4. Once a year, the 13,000 teachers gather in caves deep below the earth and discuss more efficient ways of torturing students.
  5. Once upon a time, the teachers learned of a school without teachers. They swooped to the rescue. They loved and educated the students helping them to be the best students ever.
  6. Though the teachers look like vampire bats, when I smile, they look like angels.
  7. No one knows that teachers can fly, breathe underwater, lift skyscrapers over their heads, and secretly they tell the President of the United States what to do.

Last thing today.

Remember in T-shirt #155 in which I said that my friend Jeremy Welter looks like Captain Marvel?

Well, he does.

And now I have the picture to prove it.

Check this out.

Jeremy and his lovely wife Deanna just announced that they are having a baby and posted this cute picture to share the great news with all of Facebook. It's a good picture to show that Jeremy indeed looks JUST LIKE Captain Marvel (especially Alex Ross' Captain Marvel).

Congratulations Deanna and Jeremy Welter!! Can't wait to welcome your little tike to the world.

Everyone have a great Friday and a great holiday weekend. I will be back tomorrow, but I know that many of you may not.

- chris tower - 1308.30 - 10:29

Thursday, August 29, 2013

T-shirt #161 - Blue In Sport

T-shirt #161 - "Blue, Blue, Electric Blue, that's the Color of my room, where I will live..."

"Blue Blue."

Immortal words by David Bowie from "Sound and Vision" a track off his 1977 album Low part of the Berlin trilogy. Arguably, his best album. Definitely, the one I find that I keep coming back to and listening to again the most over the years; it was produced by Brian Eno.

When Bowie released his boxed set career retrospective, he called it Sound and Vision. He also named his 1990 tour "Sound and Vision," a greatest hits tour in which he intended to play his hits for the last time and then retire them. This has not happened, strictly speaking.

All of which I have shared because this shirt is blue.

Just a blue shirt made by InSport. Wicks moisture.

No logo or design. (Well, there is one on the sleeve but I decided to leave it off the picture.)

"Don't you wonder sometime about sound and vision?"

I spend a lot of time thinking.

This may surprise some people, but I am more introvert than extrovert.

It's true.

I can play the part of an "extravert" (to use Carl Jung's spelling), but it's playing a part, and it can cause me enormous anxiety. My base line state of existence, my preference, my natural state is solitude and quiet.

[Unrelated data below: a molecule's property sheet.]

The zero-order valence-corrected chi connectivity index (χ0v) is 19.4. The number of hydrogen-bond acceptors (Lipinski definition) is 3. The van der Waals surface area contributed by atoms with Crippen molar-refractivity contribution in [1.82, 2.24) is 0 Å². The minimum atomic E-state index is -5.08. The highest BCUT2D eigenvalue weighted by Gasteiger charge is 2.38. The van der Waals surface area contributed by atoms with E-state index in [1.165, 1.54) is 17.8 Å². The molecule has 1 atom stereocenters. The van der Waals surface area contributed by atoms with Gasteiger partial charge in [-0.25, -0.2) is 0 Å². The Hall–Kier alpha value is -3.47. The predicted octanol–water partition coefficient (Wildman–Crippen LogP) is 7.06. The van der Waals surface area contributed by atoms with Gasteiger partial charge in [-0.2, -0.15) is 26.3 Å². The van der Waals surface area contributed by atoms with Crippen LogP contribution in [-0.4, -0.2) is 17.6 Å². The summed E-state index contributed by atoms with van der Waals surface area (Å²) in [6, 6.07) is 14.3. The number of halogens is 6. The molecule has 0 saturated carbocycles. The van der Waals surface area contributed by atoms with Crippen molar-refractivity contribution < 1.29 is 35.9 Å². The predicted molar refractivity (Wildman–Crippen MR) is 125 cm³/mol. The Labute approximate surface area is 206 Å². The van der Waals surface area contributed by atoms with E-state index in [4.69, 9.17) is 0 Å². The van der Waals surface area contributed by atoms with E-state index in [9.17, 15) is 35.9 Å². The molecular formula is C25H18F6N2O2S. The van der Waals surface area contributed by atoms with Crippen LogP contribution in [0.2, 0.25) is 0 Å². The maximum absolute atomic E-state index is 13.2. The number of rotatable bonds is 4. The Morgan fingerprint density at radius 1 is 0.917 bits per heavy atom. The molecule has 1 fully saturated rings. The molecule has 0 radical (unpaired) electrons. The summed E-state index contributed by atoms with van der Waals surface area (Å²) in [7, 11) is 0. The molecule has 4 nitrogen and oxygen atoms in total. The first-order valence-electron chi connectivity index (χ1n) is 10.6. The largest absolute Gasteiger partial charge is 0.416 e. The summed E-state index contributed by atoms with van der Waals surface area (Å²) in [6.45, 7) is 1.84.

For example, for many years, I took solo vacations up north at the Neahtawanta Inn (as described best in T-shirt #85: Up North). Though sometimes I had a guest with me for a short time, the majority of the time I was alone. I would read, write, run, bike, swim, eat great food, and go see movies at night (sometimes two in one night). These vacations were just what I needed to recharge and prepare for the assault of another Fall-Winter college school semester of teaching classes.

Another example, I like to go to bed early and read. This is something that my wife likes to do as well. Though last night, I had the Tigers game plugged into one ear, for the most part, we had quiet, reading time in bed with each other and the puppy. I could have gone to the KUDL draft, but I was not feeling well, still not fully recovered, and I needed time at home, time alone with my wife and dog. This is what introverts need.

For me, time alone is crucial. My blogging all began during what I used to call "Bloggy Friday" when my parents would leave for my mother's beauty shop appointment (back when I lived them and later when I was there helping out while Liesel was at work) and I would have the house to myself. Peace and quiet and solitude so that I could do whatever I fancied. I liked this time best around the holidays when I could turn on all the lights on the Christmas decorations as the sunlight outside faded away.

I can be a social creature. I am actually a bit more of a social creature than my wife. But I crave alone time, and if I do not get enough of it every week, I start to go a bit bonkers.

Why am I writing about alone time and introversion?

Well, last night after dinner, my wife asked me to watch some videos with her. They are TED talk videos. If you have not heard of the TED conference and the TED Talks video podcasts, this is something very much worth your time. Do some exploring on YouTube. Or better yet, start with these three videos included farther below.